The original incarnation of Langrisser II was only ever available for the Mega Drive in Japan, as it was promptly remade with a few changes in 1995 as Der Langrisser. This latter rendition of Langrisser II is the one found here, in which Elwin has the opportunity to pick different paths to take that radically alter the narrative’s course. Every path of Langrisser II forces the player to fight against characters who will join Elwin’s journey if events take a different course, meaning that the personalities are often less one-note than in the first game. As a narrative originating in the 16-bit era they’re still not marvels of multidimensionality, but such persons as Leon of the Empire and Cherie of Kalxath are memorable nevertheless. Elwin’s bit choices to side with different factions don’t have much in the way of foreshadowing, causing them to seem a bit arbitrary, though seeing the result of his decisions is nevertheless fascinating. Even more story junctions than the original four have been added to this version of the game, making the quest to see everything quite a lengthy one.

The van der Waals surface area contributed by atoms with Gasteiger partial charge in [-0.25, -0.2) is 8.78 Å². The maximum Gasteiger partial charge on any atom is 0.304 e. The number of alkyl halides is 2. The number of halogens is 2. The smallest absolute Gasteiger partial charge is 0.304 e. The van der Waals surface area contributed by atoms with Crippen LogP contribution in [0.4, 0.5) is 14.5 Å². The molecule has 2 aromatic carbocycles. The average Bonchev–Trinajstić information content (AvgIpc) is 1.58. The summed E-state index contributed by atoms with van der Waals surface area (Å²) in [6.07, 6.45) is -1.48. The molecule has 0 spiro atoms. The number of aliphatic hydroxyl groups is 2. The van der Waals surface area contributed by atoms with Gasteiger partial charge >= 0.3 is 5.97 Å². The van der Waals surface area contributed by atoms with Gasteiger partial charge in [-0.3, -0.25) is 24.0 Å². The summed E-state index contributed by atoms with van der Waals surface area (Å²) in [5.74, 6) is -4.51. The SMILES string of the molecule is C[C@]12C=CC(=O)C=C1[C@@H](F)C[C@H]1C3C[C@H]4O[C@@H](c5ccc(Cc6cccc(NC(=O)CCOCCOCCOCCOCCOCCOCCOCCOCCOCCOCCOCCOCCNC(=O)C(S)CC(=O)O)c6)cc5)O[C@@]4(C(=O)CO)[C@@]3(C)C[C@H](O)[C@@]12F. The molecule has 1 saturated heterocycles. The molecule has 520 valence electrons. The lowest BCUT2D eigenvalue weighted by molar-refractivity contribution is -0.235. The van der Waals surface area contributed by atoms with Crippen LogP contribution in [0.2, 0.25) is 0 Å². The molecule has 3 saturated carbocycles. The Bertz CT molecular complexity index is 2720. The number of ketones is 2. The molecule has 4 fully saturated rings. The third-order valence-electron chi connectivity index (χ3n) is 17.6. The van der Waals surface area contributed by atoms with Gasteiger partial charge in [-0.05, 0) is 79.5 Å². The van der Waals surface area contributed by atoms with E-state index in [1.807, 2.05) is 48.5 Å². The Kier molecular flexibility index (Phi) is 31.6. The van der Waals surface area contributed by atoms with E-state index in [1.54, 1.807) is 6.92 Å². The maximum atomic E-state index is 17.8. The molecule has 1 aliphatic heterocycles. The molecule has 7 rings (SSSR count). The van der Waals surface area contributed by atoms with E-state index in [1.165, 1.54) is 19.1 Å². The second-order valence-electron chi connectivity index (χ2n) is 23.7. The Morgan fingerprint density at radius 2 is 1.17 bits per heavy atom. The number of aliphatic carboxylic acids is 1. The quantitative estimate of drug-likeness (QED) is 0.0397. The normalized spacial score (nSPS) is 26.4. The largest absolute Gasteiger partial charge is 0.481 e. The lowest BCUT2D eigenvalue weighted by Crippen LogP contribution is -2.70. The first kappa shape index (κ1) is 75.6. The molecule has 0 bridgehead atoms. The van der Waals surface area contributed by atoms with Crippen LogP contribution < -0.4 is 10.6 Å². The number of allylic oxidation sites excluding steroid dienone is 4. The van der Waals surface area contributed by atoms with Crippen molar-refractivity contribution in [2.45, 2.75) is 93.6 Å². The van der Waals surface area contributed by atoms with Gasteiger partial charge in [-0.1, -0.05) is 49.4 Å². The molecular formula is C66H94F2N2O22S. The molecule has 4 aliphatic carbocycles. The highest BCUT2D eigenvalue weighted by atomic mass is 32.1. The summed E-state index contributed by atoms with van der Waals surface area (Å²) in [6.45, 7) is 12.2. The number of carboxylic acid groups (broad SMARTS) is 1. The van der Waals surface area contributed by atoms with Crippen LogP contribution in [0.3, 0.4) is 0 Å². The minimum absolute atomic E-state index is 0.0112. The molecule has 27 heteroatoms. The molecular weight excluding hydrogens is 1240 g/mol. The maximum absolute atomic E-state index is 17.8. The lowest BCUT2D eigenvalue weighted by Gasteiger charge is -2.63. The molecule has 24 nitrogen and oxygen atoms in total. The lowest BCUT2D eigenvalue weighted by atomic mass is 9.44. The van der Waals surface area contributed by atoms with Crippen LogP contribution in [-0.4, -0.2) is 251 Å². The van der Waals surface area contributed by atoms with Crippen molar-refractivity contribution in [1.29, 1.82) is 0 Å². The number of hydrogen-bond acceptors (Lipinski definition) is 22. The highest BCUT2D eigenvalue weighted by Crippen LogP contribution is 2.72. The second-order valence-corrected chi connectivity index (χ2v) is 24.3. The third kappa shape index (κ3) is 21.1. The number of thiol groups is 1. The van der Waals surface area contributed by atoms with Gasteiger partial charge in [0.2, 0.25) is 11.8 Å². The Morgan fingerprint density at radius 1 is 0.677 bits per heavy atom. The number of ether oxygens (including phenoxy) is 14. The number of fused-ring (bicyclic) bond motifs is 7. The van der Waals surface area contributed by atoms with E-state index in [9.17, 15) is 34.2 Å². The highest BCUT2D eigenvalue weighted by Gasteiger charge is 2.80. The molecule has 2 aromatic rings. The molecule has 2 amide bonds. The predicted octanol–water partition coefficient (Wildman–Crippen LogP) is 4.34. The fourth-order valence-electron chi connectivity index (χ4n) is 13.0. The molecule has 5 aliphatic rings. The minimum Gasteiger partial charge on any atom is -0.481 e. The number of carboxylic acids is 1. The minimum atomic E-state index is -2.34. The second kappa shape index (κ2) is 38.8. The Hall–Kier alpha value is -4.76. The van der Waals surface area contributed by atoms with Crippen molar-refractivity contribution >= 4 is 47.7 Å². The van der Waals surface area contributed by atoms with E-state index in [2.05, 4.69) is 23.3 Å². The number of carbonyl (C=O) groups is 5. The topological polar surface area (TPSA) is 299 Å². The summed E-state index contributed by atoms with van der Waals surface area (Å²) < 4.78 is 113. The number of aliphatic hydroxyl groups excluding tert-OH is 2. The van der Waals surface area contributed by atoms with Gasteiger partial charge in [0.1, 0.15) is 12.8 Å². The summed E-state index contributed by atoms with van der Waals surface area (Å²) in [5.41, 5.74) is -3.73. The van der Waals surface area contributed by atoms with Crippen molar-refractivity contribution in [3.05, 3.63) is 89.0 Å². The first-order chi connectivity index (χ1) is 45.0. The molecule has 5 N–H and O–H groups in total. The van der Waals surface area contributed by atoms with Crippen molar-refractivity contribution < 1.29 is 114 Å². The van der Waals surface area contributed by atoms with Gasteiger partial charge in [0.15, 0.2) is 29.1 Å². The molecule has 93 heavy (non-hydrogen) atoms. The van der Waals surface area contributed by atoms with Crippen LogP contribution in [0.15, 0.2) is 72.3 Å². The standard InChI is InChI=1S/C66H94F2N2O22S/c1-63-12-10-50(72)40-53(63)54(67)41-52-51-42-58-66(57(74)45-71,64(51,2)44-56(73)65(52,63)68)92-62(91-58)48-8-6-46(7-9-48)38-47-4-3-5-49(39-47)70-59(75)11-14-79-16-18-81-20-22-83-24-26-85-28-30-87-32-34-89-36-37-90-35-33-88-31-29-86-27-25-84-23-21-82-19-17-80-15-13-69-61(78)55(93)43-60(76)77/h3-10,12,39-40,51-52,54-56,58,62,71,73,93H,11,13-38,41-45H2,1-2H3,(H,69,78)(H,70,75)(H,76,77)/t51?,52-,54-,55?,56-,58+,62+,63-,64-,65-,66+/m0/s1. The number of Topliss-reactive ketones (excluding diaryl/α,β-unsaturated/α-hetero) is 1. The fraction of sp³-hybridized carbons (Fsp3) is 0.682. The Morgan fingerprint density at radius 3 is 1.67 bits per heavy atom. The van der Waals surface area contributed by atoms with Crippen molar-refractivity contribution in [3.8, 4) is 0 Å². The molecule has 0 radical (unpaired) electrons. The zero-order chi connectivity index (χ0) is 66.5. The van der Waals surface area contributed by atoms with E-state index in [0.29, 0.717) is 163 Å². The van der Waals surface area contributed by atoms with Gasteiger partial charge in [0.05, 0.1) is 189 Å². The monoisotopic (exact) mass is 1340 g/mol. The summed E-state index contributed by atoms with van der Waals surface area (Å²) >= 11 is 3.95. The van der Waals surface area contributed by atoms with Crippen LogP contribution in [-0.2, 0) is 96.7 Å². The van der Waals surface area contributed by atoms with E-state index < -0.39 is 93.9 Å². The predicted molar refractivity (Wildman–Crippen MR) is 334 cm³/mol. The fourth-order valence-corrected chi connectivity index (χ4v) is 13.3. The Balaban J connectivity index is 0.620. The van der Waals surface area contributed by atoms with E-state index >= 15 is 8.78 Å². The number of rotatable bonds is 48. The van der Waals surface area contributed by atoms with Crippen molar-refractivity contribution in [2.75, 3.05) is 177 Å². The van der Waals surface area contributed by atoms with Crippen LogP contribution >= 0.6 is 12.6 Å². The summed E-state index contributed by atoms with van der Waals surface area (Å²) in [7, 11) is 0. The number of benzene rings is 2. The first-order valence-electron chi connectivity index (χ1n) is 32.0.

Tactical action is the way to progress through both titles, on large maps with many units. Certain tenets are familiar from many other tactical titles, such as specific weapons and units being effective against select types of foes and movement being turn-based. Langrisser titles have a much larger scale than many other entries in this type of game due to the presence of mercenary troops hired by commanders for a single battle. These soldiers function as extensions of their commanding officer, and any kills they make result in experience accruing to the leader. Units also gain attribute bonuses when remaining within a range of their commander, and will be partially healed each turn just standing next to their supervisor. The troops vanish after each battle and no consequence is suffered as a result of their destruction on the player’s team, but they are an incredibly good means of broadening each character’s reach. Killing an enemy commander also destroys all of those troops, and while the player gets partial rewards from their elimination, maximizing the potential gain still requires eradicating everything.
Going through multiple paths in quick succession makes clear that some battle maps get reused, but the goals and opponents are altered depending upon what the player’s current alignment is. A good variety of map types, from cramped indoor locations to watery oceanfronts, keep the proceedings from feeling too repetitive. Extra paths are often opened by accomplishing something that isn’t a main goal of the battle, while some battlefields are more of a race to a specific goal than simply tackling an enemy assault.